Evidence for Selection of Homogeneously Staining Regions in a Human Melanoma Cell Line

Jeffrey M. Trent, Floyd H. Thompson, Christian Ludwig

Research output: Contribution to journalArticlepeer-review

Abstract

Cytogenetic analysis of tumor cells from a human malignant melanoma was performed on both the primary tumor colony-forming cells and a cell line (HA-A) established subsequently from the clonogenic population. Chromosome-banding analysis demonstrated identical karyotypic alterations in both the tumor colony-forming cells and the HA-A cell line, documenting their origin from a common precursor. The most distinctive chromosome alterations shared between tumor colony-forming cells and the HA-A cell line were double-minute bodies (DMs) and a homogeneously staining region (HSR) on chromosome 7 at band p22. This represents the first observation of DMs or HSRs in cells from a human malignant melanoma. The frequency of HSR-bearing cells observed in the original tumor was <1%, while DM-containing cells were present in >90% of all cells examined. In contrast, serial chromosome harvests at early passage of the HA-A cell line revealed positive selection for HSR-bearing cells with concomitant loss of DM-containing cells after increasing time in vitro. Following the ninth serial passage in vitro, HSRs were observed in 100% of cells with DMs no longer observed in the HA-A cell line. The finding of an HSR-bearing marker in the original tumor sample supports the view that HSRs are not an artifact of in vitro monolayer growth. However, our results demonstrate that the frequency of HSR-bearing cells within established cell lines may reflect in vitro selection and therefore not accurately reflect the frequency of this population in vivo.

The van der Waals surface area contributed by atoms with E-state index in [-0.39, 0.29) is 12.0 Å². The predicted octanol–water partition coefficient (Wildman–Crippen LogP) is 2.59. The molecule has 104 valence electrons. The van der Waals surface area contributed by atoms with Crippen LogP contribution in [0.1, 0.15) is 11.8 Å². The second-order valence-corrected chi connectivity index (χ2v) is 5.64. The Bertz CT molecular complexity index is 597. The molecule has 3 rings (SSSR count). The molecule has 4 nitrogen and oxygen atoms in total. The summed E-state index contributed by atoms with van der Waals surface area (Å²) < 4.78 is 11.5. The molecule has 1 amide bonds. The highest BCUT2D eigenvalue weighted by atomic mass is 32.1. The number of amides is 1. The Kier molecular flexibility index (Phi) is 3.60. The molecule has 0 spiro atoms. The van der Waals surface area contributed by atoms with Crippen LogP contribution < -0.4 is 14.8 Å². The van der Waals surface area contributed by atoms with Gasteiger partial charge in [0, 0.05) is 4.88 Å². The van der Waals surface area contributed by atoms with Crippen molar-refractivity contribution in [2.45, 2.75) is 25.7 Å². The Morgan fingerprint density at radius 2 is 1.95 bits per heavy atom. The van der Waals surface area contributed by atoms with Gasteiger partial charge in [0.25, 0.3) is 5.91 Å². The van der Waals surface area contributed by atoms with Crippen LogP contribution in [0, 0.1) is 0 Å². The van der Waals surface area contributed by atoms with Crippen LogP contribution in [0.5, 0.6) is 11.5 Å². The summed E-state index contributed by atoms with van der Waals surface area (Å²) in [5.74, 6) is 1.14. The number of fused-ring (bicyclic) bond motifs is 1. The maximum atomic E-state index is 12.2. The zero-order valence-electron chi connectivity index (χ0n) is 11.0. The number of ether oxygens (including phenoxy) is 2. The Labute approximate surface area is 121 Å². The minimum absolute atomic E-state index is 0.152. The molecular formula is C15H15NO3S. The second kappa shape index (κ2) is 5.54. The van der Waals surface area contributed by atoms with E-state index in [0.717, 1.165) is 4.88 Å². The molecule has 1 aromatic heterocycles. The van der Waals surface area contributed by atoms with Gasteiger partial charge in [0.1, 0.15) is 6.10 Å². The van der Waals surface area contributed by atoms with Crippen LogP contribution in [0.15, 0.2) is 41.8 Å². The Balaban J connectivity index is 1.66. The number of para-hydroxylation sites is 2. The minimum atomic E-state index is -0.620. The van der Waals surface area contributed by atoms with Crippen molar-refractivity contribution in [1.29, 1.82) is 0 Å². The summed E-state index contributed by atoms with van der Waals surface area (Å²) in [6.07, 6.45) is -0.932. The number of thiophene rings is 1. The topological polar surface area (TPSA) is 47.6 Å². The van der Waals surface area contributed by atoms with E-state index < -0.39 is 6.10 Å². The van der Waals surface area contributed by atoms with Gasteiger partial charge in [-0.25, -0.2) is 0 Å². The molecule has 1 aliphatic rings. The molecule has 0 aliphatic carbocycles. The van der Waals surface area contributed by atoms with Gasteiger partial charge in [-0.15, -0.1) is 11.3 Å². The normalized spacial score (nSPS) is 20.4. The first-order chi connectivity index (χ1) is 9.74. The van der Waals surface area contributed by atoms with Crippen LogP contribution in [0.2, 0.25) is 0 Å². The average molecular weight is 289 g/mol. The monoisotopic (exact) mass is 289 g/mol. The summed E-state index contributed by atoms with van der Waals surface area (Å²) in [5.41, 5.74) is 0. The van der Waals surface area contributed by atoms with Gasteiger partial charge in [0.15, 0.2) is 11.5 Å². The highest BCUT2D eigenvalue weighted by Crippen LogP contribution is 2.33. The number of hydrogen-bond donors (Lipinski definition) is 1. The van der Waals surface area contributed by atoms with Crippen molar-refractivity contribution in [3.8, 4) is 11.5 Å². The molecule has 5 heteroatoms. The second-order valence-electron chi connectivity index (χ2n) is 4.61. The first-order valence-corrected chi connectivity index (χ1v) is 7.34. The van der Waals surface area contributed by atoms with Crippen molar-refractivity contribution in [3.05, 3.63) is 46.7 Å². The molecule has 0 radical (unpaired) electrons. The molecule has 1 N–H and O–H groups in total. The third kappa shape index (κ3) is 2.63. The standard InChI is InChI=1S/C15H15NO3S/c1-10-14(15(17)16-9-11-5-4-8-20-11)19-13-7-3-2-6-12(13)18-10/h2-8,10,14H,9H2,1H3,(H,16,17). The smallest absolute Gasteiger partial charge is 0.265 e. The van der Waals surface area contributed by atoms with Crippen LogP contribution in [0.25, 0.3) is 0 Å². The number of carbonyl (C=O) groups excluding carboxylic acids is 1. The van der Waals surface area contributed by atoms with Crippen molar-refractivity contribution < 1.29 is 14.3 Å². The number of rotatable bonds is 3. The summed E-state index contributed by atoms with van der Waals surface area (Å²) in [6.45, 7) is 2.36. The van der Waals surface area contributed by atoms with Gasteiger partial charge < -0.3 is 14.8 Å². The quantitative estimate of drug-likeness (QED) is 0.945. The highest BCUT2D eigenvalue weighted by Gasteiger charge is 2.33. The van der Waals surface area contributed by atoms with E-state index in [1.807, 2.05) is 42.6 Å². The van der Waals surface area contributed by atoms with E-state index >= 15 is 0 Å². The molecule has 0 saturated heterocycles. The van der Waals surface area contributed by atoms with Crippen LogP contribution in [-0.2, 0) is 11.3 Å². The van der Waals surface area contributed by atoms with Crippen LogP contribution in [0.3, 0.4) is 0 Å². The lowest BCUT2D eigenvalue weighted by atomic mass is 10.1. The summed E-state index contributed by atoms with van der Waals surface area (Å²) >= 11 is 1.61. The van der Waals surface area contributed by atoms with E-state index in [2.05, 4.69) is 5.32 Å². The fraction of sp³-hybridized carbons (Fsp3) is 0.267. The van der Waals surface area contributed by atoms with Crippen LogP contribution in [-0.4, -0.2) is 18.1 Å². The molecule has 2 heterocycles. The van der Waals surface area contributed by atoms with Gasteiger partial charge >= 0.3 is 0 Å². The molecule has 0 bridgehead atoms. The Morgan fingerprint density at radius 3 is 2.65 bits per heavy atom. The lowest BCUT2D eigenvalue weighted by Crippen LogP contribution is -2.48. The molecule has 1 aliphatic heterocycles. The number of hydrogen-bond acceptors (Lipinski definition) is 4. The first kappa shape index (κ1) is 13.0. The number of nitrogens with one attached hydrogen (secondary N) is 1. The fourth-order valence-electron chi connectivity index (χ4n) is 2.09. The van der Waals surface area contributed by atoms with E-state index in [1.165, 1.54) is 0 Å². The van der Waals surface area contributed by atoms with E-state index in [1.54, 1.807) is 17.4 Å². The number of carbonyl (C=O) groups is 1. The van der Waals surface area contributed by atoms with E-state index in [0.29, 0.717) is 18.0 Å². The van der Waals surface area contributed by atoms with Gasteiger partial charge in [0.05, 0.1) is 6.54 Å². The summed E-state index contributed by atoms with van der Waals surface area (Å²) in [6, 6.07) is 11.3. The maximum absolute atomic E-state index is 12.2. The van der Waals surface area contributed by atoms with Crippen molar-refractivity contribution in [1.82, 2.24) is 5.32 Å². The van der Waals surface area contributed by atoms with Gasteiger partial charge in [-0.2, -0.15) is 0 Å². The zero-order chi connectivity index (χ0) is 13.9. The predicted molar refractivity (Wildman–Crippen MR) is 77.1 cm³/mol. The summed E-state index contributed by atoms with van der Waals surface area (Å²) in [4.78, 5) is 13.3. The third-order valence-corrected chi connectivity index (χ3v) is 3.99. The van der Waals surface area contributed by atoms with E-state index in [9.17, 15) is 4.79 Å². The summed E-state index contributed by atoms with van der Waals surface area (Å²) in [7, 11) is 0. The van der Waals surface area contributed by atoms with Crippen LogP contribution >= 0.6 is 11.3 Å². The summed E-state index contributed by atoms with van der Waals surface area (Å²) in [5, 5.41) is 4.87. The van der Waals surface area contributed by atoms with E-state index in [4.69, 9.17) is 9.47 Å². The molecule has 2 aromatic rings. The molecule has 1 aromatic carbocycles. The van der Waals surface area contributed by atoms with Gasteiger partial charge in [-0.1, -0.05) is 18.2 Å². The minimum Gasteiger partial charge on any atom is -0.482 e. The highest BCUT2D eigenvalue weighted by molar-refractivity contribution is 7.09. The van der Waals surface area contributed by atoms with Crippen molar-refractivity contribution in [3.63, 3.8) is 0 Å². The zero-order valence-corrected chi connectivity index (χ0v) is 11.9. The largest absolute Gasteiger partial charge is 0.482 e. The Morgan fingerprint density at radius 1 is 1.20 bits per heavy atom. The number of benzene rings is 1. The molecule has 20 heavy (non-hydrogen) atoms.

Original languageEnglish (US)
Pages (from-to)233-237
Number of pages5
JournalCancer Research
Volume44
Issue number1
StatePublished - Jan 1 1984

ASJC Scopus subject areas

  • Oncology
  • Cancer Research

Fingerprint Dive into the research topics of 'Evidence for Selection of Homogeneously Staining Regions in a Human Melanoma Cell Line'. Together they form a unique fingerprint.

Cite this